Maria Leontina's work achieved international recognition, and was frequently presented at exhibitions in the museums and galleries of Europe and the United States. In 1960, in New York, she received the national prize from the Guggenheim Foundation and, in 1975, the painting prize from the Paulista Association of Art Critics.
After producing figurative paintings at the beginning of her career, in the late 1940s she began to approach space in a Cubist way. Objects became more geometrized, and the human figure gave way to other themes, predominantly still life. Her use of warm colors, especially yellow, become more frequent. In the 1950s, her production encompassed entirely abstraction. The geometrization of space, developed in the previous phase, becomes the foundation of her composition process. Despite the predominance of geometric forms, the elements are softly painted and sensitively arranged, almost intuitively. The brushstrokes, irregular if examined closely, show the artist's hand. On many canvases, the color palette is quite restricted, resulting in sober evenly balanced compositions.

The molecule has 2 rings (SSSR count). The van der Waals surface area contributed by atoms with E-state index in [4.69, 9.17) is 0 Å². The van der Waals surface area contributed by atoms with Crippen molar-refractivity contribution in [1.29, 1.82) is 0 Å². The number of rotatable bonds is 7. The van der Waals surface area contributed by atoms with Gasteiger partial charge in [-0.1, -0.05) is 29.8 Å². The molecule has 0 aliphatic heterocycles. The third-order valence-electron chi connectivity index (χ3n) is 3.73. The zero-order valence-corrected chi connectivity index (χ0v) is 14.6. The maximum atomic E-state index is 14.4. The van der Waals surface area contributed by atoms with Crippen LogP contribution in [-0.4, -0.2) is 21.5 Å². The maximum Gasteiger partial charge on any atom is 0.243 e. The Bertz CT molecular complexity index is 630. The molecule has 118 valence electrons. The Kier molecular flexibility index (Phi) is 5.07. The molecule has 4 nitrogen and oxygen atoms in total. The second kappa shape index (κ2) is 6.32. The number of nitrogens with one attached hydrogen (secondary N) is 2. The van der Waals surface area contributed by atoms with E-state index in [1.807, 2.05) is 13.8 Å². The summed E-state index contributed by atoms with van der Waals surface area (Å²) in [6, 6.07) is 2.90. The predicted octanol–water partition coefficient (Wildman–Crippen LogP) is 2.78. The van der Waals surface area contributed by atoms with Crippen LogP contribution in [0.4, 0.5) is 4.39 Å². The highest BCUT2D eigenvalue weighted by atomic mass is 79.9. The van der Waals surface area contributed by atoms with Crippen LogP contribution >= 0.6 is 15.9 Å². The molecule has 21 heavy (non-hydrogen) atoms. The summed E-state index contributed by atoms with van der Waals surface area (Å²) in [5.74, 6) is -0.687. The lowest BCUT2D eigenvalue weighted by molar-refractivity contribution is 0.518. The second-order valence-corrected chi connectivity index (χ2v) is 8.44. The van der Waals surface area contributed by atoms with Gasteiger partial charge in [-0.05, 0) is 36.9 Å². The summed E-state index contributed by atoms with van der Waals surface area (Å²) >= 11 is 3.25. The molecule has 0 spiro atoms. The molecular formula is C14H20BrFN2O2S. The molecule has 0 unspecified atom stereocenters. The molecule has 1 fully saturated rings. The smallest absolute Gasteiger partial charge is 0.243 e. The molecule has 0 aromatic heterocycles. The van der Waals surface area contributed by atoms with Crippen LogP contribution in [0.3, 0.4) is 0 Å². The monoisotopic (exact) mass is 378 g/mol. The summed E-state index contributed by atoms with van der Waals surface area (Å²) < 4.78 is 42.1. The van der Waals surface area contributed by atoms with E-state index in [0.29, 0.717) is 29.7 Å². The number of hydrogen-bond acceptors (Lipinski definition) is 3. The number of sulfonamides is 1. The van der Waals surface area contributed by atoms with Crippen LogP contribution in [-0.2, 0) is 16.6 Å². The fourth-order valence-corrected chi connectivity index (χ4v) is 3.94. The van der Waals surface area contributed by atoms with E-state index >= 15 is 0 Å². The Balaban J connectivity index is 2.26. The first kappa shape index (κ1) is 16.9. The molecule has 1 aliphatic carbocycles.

In the 1960s, Maria Leontina also produced a panel of tiles for the Copan Building and stained glass windows for the Brazilian Episcopal Church of the Holy Trinity, both in São Paulo.